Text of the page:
Definition of aiens
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Orthography ID = 2002000
1.
LNS
āiens, āientis
aio
adjective (3rd 1-termination)
  1. affirming, affirmative
Abbreviations
āio, verb. defect. The forms in use are: pres. indic. āio, ais, ait

—aiunt; subj. aias, aiat

—aiant; imperf. indic. throughout, aiebam, aiebas, etc.; imper. ai, rare; part. pres. aiens, rare; once in App. M. 6, p. 178 Elm.; and once as P. a. in Cic. Top. 11, 49, v. below. Cic. wrote the pres. aiio, acc. to Quint. 1, 4, 11.

—From ais with the interrog. part. ne, ain is used in colloquial language. For imperf. also aibas, Plaut. Trin. 2, 4, 28; Ter. Ad. 4, 2, 22: aibat, Plaut. Trin. 4, 2, 33; 5, 2, 16: aibant, id. ib. 1, 2, 175; 4, 2, 102; Ter. And. 3, 3, 3; ai is dissyl., but in the imper. also monosyl., Plaut. Truc. 5, 49; cf. Bentl. ad Ter. Ad. 4, 6, 5. Acc. to Prisc. 818 P., the pres. ait seems to take the place of a perf., but acc. to Val. Prob. 1482 P., there was a real perf. ai, aisti, ait; as aisti, Aug. Ep. 54 and 174: aierunt, Tert. Fuga in Persec. 6; the pres. inf. aiere is found in Aug. Trin. 9, 10 [cf. ἠμί = I say; Sanscr. perf. 3d sing. āha = he spake; adagium, adagio; negare for neigare; Umbr. aitu = dicito; Engl. aye = yea, yes, and Germ. ja], to say yes, to assent (opp. nego, to say no; with the ending -tumo, aiutumo; contract. autumo; opp. negumo; v. autumo). In gen.: vel ai vel nega, Naev. ap. Prisc. 473 P.: veltu mihi aias vel neges, Plaut. Rud. 2, 4, 14: negat quis? nego. Ait? aio, Ter. Eun. 2, 2, 21: Diogenes ait, Antipater negat, Cic. Off. 3, 23: quasi ego id curem, quid ille aiat aut neget, id. Fin. 2, 22; so id. Rab. Post. 12, 34.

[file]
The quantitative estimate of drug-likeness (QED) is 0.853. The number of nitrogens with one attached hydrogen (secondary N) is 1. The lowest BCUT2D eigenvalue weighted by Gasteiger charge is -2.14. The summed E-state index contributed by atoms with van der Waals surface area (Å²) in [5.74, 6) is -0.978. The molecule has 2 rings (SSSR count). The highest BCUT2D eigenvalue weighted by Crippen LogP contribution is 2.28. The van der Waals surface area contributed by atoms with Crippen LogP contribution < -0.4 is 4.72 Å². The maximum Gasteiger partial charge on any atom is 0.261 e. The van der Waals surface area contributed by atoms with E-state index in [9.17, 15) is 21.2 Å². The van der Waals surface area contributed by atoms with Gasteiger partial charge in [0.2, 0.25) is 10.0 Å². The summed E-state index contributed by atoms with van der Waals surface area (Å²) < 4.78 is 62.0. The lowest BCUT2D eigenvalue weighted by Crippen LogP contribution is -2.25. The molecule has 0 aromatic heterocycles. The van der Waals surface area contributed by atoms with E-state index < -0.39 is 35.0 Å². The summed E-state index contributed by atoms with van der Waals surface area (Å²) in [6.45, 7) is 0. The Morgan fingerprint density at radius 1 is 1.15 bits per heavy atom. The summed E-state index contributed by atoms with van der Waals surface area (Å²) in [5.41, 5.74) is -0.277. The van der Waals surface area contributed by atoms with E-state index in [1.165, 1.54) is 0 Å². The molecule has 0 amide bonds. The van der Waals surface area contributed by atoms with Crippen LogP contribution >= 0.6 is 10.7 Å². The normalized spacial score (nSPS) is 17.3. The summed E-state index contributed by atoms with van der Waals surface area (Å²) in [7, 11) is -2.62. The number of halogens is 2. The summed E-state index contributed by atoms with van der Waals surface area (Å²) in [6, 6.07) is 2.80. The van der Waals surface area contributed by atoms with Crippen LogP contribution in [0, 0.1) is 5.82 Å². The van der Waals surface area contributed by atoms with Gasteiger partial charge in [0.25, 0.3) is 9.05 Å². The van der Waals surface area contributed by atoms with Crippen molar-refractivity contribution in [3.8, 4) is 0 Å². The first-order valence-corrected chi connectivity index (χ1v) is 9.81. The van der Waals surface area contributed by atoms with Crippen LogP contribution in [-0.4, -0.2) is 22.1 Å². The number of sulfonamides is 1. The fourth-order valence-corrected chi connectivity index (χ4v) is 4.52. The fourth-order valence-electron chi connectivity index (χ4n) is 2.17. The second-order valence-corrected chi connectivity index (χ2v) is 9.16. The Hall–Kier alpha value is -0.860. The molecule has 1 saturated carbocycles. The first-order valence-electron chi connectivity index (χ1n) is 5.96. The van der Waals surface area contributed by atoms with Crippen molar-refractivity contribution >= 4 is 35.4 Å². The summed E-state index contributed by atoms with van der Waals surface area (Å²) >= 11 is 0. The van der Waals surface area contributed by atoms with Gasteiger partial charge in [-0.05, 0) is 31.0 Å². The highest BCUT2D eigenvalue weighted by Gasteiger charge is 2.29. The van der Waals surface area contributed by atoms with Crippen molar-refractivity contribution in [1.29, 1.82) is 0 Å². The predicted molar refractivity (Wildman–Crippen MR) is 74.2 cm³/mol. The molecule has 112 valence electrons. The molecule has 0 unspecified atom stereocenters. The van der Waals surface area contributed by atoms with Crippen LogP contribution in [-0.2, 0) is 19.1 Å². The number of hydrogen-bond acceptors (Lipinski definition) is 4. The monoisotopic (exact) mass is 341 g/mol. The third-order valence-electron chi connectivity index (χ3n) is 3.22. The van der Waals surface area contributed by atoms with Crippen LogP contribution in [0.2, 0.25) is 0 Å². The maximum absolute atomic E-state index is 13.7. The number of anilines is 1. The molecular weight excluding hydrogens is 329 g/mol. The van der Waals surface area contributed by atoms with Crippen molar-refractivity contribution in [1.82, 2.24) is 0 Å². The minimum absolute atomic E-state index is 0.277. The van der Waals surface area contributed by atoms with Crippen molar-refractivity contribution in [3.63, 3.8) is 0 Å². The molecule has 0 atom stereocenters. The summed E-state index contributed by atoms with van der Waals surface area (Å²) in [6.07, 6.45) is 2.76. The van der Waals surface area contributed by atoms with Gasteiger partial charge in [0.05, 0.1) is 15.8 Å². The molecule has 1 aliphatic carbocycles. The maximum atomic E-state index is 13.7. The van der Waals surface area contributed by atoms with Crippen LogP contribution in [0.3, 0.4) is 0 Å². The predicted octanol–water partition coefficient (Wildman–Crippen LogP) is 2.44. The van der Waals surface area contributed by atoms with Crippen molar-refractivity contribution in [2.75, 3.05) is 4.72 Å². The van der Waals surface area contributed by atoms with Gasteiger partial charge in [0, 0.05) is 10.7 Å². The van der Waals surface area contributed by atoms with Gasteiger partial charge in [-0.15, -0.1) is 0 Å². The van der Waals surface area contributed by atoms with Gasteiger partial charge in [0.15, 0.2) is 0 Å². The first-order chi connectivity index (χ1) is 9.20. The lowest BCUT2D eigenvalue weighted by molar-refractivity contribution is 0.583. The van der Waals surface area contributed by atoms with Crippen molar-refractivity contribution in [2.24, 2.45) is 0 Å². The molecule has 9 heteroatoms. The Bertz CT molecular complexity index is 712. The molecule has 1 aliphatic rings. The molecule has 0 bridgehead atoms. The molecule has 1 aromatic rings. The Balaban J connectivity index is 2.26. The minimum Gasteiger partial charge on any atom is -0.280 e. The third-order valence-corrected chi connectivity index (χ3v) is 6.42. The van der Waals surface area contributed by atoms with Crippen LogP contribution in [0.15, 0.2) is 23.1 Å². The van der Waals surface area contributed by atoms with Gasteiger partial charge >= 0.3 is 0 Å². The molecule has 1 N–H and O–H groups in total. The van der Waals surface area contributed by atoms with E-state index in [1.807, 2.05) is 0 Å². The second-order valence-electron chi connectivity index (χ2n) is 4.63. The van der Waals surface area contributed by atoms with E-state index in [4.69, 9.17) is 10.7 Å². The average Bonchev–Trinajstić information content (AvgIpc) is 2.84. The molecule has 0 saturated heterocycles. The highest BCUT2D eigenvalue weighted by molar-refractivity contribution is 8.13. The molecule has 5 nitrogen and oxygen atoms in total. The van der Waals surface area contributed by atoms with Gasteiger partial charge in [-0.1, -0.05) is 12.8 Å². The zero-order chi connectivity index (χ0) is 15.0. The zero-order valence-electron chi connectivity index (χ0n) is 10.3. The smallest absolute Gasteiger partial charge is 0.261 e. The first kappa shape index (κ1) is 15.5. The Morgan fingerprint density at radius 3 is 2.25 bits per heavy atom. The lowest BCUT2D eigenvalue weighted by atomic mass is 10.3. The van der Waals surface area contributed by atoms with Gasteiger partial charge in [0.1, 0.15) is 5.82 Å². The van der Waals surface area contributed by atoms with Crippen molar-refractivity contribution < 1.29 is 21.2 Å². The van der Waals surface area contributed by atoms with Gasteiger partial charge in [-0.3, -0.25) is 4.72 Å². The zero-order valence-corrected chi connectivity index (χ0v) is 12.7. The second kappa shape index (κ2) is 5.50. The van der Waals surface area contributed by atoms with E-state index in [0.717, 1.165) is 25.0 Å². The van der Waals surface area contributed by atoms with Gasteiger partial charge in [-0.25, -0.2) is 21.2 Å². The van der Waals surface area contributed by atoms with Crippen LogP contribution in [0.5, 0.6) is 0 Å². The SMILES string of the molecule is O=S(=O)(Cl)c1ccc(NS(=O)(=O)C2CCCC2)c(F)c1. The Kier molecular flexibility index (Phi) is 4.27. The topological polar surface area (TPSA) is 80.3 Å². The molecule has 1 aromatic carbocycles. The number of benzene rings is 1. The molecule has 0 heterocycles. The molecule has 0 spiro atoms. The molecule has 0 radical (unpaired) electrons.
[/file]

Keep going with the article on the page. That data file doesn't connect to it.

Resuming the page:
— Esp. To say, affirm, or assert something (while dicere signifies to speak in order to inform, and affirmare, to speak in affirmation, Doed. Syn. 4, 6 sq.

—Therefore different from inquam, I say, I reply, since aio is commonly used in indirect, and inquam in direct discourse; cf. Doed. as cited above; Herz. ad Sall. C. 48, 3; and Ramsh. Gr. 800). In indirect discourse: insanam autem illam (sc. esse) aiunt, quia, etc., Pac. ap. Cic. Her. 2, 23, 36; Plaut. Capt. 1, 1, 3: Ch. Hodie uxorem ducis? Pa. Aiunt, they say so, id. ib. 2, 1, 21: ait hac laetitiā Deiotarum elatum vino se obruisse, Cic. Deiot. 9: debere eum aiebat, etc., Cic. Verr. 2, 1, 18: Tarquinium a Cicerone immissum aiebant, Sall. C. 48, 8: Vos sapere et solos aio bene vivere, Hor. Ep. 1, 15, 45; id. S. 1, 2, 121; id. Ep. 1, 1, 88; 1, 7, 22.

— In direct discourse: Ennio delector, ait quispiam, quod non discedit a communi more verborum; Pacuvio, inquit alius, Cic. Or. 11, 36: Vos o, quibus integer aevi Sanguis, ait, solidaeque, etc., Verg. A. 2, 639; 6, 630; 7, 121; 12, 156: O fortunati mercatores! gravis annis Miles ait, Hor. S. 1, 1, 4; id. Ep. 1, 15, 40; 1, 16, 47; id. S. 2, 7, 72; 1, 3, 22.

— With acc.: Causa optumast, Nisi quid pater ait aliud, Ter. And. 5, 4, 47: Admirans ait haec, Cat. 5, 3, 4; 63, 84: Haec ait, Verg. A. 1, 297; v. B.

— Simply to speak, and esp. in the form of transition, sic ait, thus he speaks or says (cf. the Hom. ὣς φάτο): Sic ait, et dicto citius tumida aequora placat, Verg. A. 1, 142; 5, 365; 9, 749.

— Also of what follows: Sic ait in molli fixa toro cubitum: “Tandem,” etc., Prop. 1, 3, 34.